According to an old joke, a sign you're getting old is when you buy
Playboy to read the articles.
Although I've flipped a number of calendar pages, a number which some
might consider "alarming," I guess, as the old joke goes, I'm getting
old since I recently received my first issue of a twelve-issue
subscription to Playboy and I read the articles. (I was offered a
"professional" rate of $15.46 for 12 issues. I accepted, but Playboy
didn't tell me why it considered me a "professional." If I were a woman,
however, I'd hate to know what kind of "professional" Playboy thought I
One of the articles I read was the signature "Playboy Interview," in
which none other than Paul Krugman was interviewed. The subtitle went:
"A candid conversation with the Nobel Prize-winning economist and
controversial columnist about how the economy went crazy and whether it
can be fixed."
I don't know about you, but from what I read in his articles and op-eds
and from the many comments and editorials about him from writers in "our
camp," when I think of Paul Krugman, words like "buffoon," "charlatan"
and "crackpot," among others, come to mind. If you also associate
Krugman with these words, the interview will verify your association.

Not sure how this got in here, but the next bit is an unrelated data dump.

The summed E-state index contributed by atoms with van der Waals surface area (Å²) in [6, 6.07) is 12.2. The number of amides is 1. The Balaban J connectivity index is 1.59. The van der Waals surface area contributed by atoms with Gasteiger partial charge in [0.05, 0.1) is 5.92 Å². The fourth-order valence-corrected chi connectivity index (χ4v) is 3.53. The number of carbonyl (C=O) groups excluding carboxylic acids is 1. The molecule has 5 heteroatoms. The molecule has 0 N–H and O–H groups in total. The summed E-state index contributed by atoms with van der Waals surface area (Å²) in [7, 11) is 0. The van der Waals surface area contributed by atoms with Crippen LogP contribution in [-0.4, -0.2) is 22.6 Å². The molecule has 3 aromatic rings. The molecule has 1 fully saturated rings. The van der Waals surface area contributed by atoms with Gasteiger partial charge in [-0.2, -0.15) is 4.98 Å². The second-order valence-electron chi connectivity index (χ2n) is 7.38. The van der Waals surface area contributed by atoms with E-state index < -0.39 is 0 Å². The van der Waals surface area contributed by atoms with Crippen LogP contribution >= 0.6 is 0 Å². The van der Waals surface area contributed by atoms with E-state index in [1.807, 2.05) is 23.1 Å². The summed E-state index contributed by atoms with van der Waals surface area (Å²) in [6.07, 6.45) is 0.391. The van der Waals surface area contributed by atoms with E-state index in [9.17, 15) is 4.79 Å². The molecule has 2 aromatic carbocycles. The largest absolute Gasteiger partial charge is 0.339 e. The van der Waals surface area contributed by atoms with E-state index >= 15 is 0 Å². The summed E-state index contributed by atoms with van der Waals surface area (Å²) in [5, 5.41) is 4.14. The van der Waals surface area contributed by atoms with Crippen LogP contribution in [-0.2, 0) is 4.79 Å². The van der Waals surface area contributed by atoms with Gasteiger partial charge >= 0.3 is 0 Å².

Unless you already subscribe to Playboy, you could read the interview by
shelling out $6.99 for the March 2012 issue. If you have trouble finding
it at the newsstands, which you probably will, or if you're
"funding-challenged," then you could read it for free by going to:
BTW, I did look at and enjoy the pictures, including Playboy's
trademarked "Playmate of the Month." So I guess I'm not completely
getting old (maybe half-way getting old?). You will, however, be
considered old if you say that those pictures of stunningly, if not
impossibly, beautiful women were "air brushed," to make them look "more
perfect." To avoid this gaff, you should say, "The pictures were
Anyhow, below are some of my favorite groan-inducing howlers Krugman
made; do enjoy:
PLAYBOY: It seems every month various people debate whether we're in
a depression or a recession. Where are werecession, depression? Or
is it something else?
KRUGMAN: . . . What we're experiencing is an economy that probably
feels in a lot of ways like the U.S. economy in 1937, when, almost
everyone now agrees, policy makers were way too complacent and should
have kept on pushing for more employment. It's lousy. [Anyone think
FDR's New Deal was "way too complacent"?]
* * *
PLAYBOY: What about Wall Street's role [in the housing bubble]?
KRUGMAN: If you're asking why people were buying those houses,
it's because the money was being made available. Why was the money
being made available? You had a whole machine making it seem as if dicey
loans were actually safe, and a fair bit of predatory stuff was also
going on. People were being pushed into mortgages they were told they
could afford because they didn't understand the fine print. Of
course there was the slicing and dicing and tranching and making
subprime toxic waste appear as triple-A bonds. [Krugman never mentioned